A Giant Falls – Farewell, Dennis Van der Meer – 1933-2019


Bill Simons

Some people are just different. They have an “it” factor, a commanding presence. They are giants.

Dennis Van der Meer, who passed on July 27 in South Carolina at age 86 after a long illness, was “only” 6’ 3”. He didn’t coach ten Slam champions, like Nick Bolletieri. He wasn’t a full-of-chuckles, media-savvy entertainer like Vic Braden, and he really wasn’t a deep-dive, “what’s it all about” guy like Peter Burwash, who brought wide-ranging ideas to myriad audiences.

But he was a giant. With his tireless passion and love, Dennis cut a wide swath across the game. Called tennis’ coach of coaches, he was the ultimate teacher. Often with a lanyard around his neck, he used his whistle as his tool. His message was clear – “Listen up. Do it right. This matters.” Whether guiding Billie Jean King, Margaret Court, South African pro Amanda Coetzer, a wannabe coach or hundreds of newbies in Japan, he taught technique with an astonishing mastery.

His prime protege, Dan Santorum, who has long headed the Professional Tennis Registry, founded by Van der Meer, told IT, “There’s nothing equal to the effect he had on coaches around the world. He really impacted millions. His gift was that he loved to teach. He was a showman who was at his best when he was on court. That’s where he thrived. A great actor knows how to turn it on – so did Dennis. And he was tireless. He had such a pace, such enthusiasm – and a passion for teaching. He’d start a clinic at noon on Monday and wouldn’t stop until midday Sunday. He’d fly to Japan and be on court the next day. And don’t forget, he could put a ball on a dime.”

Born in 1933 in a small village in Nambia, Southwest Africa, he was introduced to the game when, according to The Island Packet, his mom “strung a rope over some sticks, handed him a ratchety racket and told him to hit the ball.” Van der Meer’s parents were missionaries. So was Dennis –  his mission was tennis. Few loved the game more than this man, whose PTR group includes 15,000 pros across America and everywhere from Britain to Brisbane.

For years Van der Meer’s life had a nomadic pulse. When he was a child in Nambia his family roamed from village to village. Then they moved to Capetown, and, in 1961, Dennis headed off to America, living in Northern California and Tahoe before settling in South Carolina. His genius was mastering consistent techniques to hit a yellow ball. His theme was, “Keep it simple. Keep it fun.” But he was always driven by a churning entrepreneurial instinct.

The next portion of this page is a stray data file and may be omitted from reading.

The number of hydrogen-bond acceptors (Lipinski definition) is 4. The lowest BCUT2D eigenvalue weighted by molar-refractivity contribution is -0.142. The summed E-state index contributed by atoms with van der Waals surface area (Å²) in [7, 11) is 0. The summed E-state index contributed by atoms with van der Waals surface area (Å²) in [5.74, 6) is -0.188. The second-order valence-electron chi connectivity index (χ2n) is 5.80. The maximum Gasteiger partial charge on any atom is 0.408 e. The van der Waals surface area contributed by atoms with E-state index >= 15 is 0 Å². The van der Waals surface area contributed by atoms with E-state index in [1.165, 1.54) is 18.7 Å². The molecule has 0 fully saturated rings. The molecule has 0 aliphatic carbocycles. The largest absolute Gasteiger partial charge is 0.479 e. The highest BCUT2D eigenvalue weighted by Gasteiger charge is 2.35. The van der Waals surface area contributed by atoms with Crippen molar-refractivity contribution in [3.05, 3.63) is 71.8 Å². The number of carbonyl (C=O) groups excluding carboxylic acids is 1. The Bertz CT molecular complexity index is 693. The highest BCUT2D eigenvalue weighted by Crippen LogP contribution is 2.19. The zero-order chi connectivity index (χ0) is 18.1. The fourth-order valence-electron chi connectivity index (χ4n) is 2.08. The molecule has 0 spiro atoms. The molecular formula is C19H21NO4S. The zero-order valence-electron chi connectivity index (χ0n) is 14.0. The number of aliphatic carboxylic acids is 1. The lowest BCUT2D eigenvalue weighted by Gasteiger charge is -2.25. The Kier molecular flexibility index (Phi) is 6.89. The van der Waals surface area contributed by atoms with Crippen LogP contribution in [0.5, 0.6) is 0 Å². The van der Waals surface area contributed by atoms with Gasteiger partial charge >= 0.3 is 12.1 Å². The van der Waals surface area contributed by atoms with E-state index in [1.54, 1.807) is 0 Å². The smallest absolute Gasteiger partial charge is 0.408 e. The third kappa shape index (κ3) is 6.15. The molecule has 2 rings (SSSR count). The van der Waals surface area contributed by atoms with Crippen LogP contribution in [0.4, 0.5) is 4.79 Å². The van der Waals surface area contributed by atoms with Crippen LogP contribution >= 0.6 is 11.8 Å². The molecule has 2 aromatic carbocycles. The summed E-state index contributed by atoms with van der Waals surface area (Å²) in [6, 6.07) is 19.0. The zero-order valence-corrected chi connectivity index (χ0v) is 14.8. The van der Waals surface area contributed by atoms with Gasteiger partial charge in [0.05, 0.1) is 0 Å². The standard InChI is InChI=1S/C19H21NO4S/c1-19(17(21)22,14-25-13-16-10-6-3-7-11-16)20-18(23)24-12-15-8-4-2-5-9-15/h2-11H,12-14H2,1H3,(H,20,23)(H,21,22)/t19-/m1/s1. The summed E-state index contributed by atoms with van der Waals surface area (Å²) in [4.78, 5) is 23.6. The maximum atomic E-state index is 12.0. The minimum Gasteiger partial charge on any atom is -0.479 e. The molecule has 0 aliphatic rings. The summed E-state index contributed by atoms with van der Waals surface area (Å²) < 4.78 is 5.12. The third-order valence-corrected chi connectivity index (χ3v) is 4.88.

He taught at the Berkeley Tennis Club where the traditional place embraced his untraditional ways, like his pet ocelat named Dropshot, who liked to chase balls on back courts. Van der Meer soon began innovative camps. Then he bought coastal swampland in Hilton Head and turned it into a tennis university, where for years 50 pros a week would fly in from all over the world to gain his wisdom. Then he created a Hilton Head academy that still thrives. He made many videos, and his prime book, “Dennis Van der Meer’s Complete Book of Tennis,” was a winner.

But in 2011 he suffered a debilitating stroke. Still, his considerable team, including Santorum and his almost saintly wife Pat, sustained his work. The stronger-than-ever PTR is now in 125 countries, and its annual symposium remains a much anticipated gathering for hundreds.

Van der Meer’s calling card was that whistle of his. “He used it to bring people together,” notes Santorum. “He brought our tennis community together. He made us one. If there’s one word to describe our group, it’s family. He’s affected millions. He was all about diversity. A third of our coaches are persons of color. You don’t see that anywhere else.”

Van der Meer’s legacy is global. The head of Lake Nona in Florida, the chief of Tennis Australia, the game’s leading mental toughness guru and player development chiefs from Norway to Italy all have Van der Meer connections. On his passing, there was an outpouring of sentiment. Teaching pro John Gruberg said, “He made my serve – and changed my life.” Coach Dick Gould said, “Few have done so much to raise the standard of the game. It is truly unbelievable how many he has touched. He made so many people and coaches so much better.”

Billie Jean King had a similar message: “He touched the lives of so many in and out of tennis. He was an innovative coach, a Hall of Fame human being and a real champion in every sense of the word.”

Of course, it kind of helped that the guy had a special gift: a photographic memory. Even if he was doing a clinic with 100 students, in a flash he’d remember every name. And for decades tennis will remember this name: Van der Meer – the giant with a lanyard and a vision whose passion transformed our game.




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